Awards spotlight: SITA Air Transport Community Foundation

28th February 2020

Web p30 amber harrison 2019

Related Topics

Related tags

  • Transport ,
  • Engagement


Christopher Garratt

Amber Harrison, IEMA Fellow and director of CSR and sustainability at SITA, talks about the project that won IEMA's Community or Social Value Award

How did the idea first come about?

SITA has a global presence, so with the creation of the Foundation initiative we wanted to undertake a community project that impacts individuals in countries that we work in. Our SITA council was very keen to show a commitment to young people and technology. We picked Africa because there are around 10 million people under the age of 18, which is increasing rapidly, but there is also a huge skills gap and a lot of educated people leaving, contributing to brain drain.

What did you hope to achieve?

We wanted to work on ICT education programmes for young people, and encourage them to stay in the country by working with local communities and supporting ongoing programmes so they stay engaged. By providing ICT labs and dedicated teachers, students are learning their state curriculum and doing well. They are also taking on other projects such as website design, which is benefiting the schools and their management offices, too.

Why are tech skills important for sustainable development?

We see a lot of technology growth and adaptation across Africa, but ICT skills aren't universally widespread. With the development of mega cities, and more aviation and technology companies moving to the continent, we want to make sure young people have the opportunities to support entrepreneurship.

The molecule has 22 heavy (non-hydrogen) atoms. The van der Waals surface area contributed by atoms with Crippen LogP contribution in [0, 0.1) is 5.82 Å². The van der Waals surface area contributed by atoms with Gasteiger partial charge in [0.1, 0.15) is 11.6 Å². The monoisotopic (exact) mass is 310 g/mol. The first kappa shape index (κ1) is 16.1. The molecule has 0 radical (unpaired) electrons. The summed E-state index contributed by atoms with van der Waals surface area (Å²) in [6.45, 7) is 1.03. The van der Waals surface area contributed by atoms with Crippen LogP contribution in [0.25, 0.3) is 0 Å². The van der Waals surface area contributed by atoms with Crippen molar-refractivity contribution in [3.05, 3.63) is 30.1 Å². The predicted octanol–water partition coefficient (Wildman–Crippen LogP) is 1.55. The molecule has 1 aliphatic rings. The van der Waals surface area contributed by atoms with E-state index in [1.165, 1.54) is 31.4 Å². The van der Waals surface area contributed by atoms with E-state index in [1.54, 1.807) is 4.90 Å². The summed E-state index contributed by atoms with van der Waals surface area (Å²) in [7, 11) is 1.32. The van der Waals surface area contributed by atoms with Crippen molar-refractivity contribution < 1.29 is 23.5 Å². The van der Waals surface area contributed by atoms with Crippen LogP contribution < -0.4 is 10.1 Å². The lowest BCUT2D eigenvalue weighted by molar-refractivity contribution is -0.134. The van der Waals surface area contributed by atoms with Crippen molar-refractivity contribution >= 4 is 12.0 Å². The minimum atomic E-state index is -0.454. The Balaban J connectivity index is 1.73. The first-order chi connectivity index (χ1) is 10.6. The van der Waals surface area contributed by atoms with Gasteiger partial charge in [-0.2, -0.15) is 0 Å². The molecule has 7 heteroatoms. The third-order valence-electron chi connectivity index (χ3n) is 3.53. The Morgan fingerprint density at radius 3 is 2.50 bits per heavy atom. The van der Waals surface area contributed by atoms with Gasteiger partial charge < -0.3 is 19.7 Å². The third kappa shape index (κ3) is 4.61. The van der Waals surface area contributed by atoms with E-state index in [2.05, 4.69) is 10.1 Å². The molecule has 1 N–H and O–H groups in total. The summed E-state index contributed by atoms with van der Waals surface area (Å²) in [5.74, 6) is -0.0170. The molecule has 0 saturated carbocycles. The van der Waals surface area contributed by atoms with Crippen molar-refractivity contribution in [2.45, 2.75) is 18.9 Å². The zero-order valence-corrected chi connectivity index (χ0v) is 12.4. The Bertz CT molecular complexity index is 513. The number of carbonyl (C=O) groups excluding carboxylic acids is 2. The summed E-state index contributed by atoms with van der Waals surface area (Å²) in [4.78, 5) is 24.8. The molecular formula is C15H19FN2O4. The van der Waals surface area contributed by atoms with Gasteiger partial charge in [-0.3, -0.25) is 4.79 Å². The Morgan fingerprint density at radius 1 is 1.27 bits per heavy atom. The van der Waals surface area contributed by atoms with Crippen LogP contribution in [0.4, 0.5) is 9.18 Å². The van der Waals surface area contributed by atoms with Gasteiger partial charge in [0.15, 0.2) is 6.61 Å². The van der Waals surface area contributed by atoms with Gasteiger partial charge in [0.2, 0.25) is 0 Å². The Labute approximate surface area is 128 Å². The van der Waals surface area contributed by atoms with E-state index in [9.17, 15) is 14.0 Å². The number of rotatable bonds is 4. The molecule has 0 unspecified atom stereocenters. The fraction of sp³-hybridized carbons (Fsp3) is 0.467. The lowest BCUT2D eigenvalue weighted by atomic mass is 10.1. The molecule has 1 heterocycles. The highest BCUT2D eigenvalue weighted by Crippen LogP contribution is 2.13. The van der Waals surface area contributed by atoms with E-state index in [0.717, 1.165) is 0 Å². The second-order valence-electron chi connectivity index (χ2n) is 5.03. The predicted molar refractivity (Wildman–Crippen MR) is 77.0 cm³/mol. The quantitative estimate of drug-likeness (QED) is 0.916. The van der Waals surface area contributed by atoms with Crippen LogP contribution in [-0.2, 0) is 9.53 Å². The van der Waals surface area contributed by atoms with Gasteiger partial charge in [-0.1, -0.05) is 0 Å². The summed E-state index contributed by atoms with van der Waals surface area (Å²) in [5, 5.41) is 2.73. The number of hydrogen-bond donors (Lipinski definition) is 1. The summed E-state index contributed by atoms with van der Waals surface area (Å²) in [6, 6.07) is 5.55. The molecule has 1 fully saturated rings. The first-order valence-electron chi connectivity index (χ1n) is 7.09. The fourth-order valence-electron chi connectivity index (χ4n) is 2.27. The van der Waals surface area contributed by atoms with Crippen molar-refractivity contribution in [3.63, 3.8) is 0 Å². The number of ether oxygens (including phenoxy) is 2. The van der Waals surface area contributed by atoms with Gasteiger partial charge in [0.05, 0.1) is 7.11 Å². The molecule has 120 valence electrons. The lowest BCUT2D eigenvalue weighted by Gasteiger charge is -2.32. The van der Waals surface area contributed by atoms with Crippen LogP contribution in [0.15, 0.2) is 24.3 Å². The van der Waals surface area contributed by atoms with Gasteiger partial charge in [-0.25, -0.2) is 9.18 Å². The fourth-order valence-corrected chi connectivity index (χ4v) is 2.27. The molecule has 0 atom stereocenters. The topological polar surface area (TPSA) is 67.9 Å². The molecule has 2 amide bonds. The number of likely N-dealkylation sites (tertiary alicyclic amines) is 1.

Are they staying in the local communities?

We support tertiary level students in universities and schools through degrees related to ICT, computing or aviation, and we are seeing a lot of students choosing to pay it forward. One recent success story involved a young man from the Congo, Jules Ntumba, and we supported him through his education. He graduated last year, and has set up his own company teaching young people – particularly girls – how to design, build, code and fly drones. He is encouraging the next generation to stay in the Congo and learn.

You have a particular focus on gender equality, why?

Gender equality is a challenge in many countries, but particularly across some nations in Africa, where it is traditional for girls to drop out of education early because of family or marriage expectations. We partnered with several charities, including Promoting Equality in African Schools, whose schools have a 50/50 female-male intake. A lot of girls are challenging the boys in technology, and that is good to see, as both genders do better when there is an equal playing field.

We are seeing a lot of students choosing to pay it forward

How do you measure progress?

I try to visit the programmes that we run at least once a year. We have projects in Ethiopia, Uganda, Zambia, Zimbabwe, South Africa, Rwanda and Kenya. I join monitoring and evaluation visits with the charities, and spend a few days meeting students, teachers and principals to understand what is happening and what we can do better. We look at student and teacher retention and marks. We have capability assessments to evaluate computing skills, and interviews to find out what works and what doesn't so we can adapt and evolve. A number of teachers have become heads of departments or vice principals, or have adapted the programmes and rolled them out in other schools.

How did you feel winning IEMA's award?

I was thrilled. Sustainability is becoming more and more important, and a lot of people have been working behind the scenes for a long time. What I love about the awards is that they bring these people into the spotlight and highlight the incredible things that have been happening. It helps to inspire people and it is always nice to be rewarded.

Sita Highlights